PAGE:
Associate Professor Alistair Rolls is at the forefront of what many may consider 'irrelevance' and he is proud of it.

Irrelevance opens minds

Associate Professor Alistair Rolls is at the forefront of what many may consider 'irrelevance' and he is proud of it.

Irrelevance Opens MindsHe is a leading expert on Twentieth and Twenty-First Century French Literature, the principal English-speaking scholar on the immortalized French writer Boris Vian and is paving the way forward in the field he calls Fetishism Criticism, a discourse which recognizes that two opposing narratives can co-exist while actually refuting each other.

"I believe deeplythat in order to grow and expand as individuals – to access something precious – we need to do irrelevant things," Rolls says.

"My academic research on literature and poignant literary figures allows for just that. It encourages everyone, not just the academic community, but also a wider audience, to take a text, engage with the words, interact with the message and ultimately form a relationship with the book."

"Now I ask: Have you changed in anyway? Have you grown? What ideas have been ignited?" Rolls says.

He takes this concept one step further and poses this: "If you can read a piece of work, digest it and never change your thoughts, then it doesn't matter what you read, it will have no impact."

Rolls proclaims that this is the power of literature. "It's what you - the reader – actually do with the book that matters and it all begins with irrelevance."

Rolls recalls how pure serendipity played a key part in launching his love affair with the often misunderstood genius known as Vian; the focus of his PhD and countless academic publications that followed. "I was working in a French high school in Bordeaux as an assistant when a fellow teacher gave me several of Vian's books. I began reading his works and didn't have a clue where to start. He posed a challenge unlike other authors I was well acquainted with. I couldn't box him or define him; so instead, I proposed an alternative way to understand him. A series of different lenses, including fetishism and intertextuality which shone a light on his literary brilliance."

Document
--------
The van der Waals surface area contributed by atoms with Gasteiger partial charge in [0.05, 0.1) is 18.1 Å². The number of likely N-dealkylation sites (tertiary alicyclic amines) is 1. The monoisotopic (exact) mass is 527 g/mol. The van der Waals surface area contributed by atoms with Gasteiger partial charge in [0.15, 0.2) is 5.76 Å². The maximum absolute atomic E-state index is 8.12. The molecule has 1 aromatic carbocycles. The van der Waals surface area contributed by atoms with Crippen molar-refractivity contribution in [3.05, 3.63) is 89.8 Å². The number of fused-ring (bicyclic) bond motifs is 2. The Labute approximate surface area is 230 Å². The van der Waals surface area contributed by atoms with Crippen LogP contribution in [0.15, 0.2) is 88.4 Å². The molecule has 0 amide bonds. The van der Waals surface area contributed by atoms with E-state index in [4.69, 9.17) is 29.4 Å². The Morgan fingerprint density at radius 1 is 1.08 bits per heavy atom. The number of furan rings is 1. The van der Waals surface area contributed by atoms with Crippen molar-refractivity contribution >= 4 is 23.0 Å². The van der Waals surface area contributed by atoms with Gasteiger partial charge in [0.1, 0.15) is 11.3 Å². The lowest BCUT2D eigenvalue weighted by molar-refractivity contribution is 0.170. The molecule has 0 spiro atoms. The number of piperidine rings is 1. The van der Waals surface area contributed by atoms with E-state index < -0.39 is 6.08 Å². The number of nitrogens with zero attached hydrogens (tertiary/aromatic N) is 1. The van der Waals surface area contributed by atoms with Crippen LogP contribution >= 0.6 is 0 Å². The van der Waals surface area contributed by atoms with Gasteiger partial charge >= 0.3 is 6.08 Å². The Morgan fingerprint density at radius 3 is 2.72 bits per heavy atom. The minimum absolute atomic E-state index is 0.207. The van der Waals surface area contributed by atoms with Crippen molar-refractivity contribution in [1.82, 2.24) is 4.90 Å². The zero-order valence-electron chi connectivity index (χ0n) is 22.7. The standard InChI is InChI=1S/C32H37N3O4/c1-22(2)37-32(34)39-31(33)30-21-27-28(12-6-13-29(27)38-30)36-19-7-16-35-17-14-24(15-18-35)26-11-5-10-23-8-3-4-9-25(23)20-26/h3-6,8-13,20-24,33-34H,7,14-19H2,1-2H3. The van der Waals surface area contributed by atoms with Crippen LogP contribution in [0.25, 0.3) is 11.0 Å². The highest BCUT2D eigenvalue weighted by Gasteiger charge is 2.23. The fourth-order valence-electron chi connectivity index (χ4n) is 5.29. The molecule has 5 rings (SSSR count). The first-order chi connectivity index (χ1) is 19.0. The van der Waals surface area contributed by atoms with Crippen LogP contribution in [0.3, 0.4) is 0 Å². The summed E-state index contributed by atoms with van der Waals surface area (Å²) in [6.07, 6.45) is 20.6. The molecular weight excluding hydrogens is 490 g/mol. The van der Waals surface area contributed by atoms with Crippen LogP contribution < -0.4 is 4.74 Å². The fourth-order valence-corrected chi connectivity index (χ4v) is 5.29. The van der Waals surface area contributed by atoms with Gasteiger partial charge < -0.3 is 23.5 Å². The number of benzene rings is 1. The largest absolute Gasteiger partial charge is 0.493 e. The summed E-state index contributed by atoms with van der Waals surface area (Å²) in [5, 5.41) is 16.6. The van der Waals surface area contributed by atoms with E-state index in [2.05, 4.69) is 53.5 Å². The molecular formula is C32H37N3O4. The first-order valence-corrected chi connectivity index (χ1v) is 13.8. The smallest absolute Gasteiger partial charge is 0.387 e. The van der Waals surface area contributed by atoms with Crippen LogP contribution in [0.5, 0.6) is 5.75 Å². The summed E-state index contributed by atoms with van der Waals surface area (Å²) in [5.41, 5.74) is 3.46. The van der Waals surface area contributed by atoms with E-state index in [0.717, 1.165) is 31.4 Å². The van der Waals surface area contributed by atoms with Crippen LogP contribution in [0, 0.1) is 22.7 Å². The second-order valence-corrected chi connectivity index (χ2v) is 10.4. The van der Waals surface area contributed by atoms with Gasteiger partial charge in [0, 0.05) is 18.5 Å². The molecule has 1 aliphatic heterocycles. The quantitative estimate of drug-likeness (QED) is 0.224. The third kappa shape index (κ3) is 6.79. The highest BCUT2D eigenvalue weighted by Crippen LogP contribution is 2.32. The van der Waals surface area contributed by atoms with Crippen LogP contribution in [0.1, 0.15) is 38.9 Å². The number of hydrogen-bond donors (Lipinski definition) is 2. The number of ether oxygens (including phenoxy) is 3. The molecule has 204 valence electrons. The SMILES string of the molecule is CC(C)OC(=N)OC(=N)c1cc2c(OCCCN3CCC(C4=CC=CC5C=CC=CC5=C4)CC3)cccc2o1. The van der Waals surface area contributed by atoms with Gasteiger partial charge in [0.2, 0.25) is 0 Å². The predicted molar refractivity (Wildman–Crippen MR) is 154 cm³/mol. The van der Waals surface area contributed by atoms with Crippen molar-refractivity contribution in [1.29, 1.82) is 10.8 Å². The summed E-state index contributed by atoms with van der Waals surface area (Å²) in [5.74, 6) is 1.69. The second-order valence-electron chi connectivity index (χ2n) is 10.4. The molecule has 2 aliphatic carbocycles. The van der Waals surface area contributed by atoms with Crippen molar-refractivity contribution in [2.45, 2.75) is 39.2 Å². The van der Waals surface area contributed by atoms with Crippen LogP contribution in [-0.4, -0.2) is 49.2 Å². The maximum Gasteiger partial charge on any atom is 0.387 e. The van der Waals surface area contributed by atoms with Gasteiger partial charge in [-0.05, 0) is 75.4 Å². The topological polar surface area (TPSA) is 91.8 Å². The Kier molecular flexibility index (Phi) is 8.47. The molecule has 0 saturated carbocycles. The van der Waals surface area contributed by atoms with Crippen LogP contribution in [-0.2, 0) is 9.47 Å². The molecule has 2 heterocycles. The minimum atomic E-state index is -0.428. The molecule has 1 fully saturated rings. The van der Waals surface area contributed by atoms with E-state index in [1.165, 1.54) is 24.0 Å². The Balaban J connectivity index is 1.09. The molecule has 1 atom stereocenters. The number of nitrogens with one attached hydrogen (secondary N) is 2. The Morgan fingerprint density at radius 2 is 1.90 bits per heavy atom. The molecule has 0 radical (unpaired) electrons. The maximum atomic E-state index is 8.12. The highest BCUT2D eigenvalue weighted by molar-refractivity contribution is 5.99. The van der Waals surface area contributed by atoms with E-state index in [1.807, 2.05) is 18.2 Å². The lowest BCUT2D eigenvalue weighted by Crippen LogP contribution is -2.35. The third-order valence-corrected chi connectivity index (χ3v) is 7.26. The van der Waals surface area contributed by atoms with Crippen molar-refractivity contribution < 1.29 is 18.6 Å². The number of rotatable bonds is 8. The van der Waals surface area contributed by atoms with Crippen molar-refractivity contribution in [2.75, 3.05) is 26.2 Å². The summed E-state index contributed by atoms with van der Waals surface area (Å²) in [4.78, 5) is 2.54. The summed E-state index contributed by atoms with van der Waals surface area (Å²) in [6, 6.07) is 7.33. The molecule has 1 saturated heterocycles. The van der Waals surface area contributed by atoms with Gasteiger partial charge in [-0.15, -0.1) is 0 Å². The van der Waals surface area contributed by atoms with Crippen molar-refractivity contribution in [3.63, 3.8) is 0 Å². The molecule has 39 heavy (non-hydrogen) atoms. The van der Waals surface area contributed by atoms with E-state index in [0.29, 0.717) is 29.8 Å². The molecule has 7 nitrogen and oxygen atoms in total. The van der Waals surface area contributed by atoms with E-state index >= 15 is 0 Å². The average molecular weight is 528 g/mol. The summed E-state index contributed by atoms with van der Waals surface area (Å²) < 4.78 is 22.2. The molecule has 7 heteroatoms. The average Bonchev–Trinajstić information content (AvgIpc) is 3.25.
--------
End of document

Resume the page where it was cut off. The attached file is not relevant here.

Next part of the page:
Vian remains one of the most well-known popular culture characters in French history, but is disproportionately under-valued alongside other leading French figures of the time, Rolls argues. "Vian had an extraordinary breadth of talent. He was a writer of books, poems, short stories, plays and songs and was also an accomplished jazz musician, mathematician and engineer by trade. Yet, he remains frustratingly misunderstood because he is considered a jack-of-all trades and master of none."

Reflecting on the highlights of his career thus far, Rolls says "I was extremely privileged to join an expert panel of three at the Sorbonne in 2007 and to deliver a keynote speech at the first major Vian academic conference. This was the most flattering honour. Then, in 2010, I was listed in the bibliography of the first collected works of the author, which was a significant acknowledgement of my contribution to understanding the artistic talents of Vian and his influence on our culture."

Rolls is an ideas person and is always exploring new ways and mediums to challenge the norm, provoke new thought and expand creatively.

"My new fascination is crime fiction, and in my book Paris and the Fetish: Primal Crime Scenes, which is due out early 2014, I explore reasonable and radical re-reads of various texts through fetishism. In the Freudian understanding of Fetishism this basically means we know something not to be true but believe it to be true at the same time," Rolls says.

He will also be collaborating with several colleagues from the University of Newcastle from the English and Classics disciplines on the production of articles focusing on various authors.

"This is a unique opportunity to take a new approach - an innovative perspective - and do something irrelevant, but likewise, so very relevant to our personal growth and the intellectual development of our society."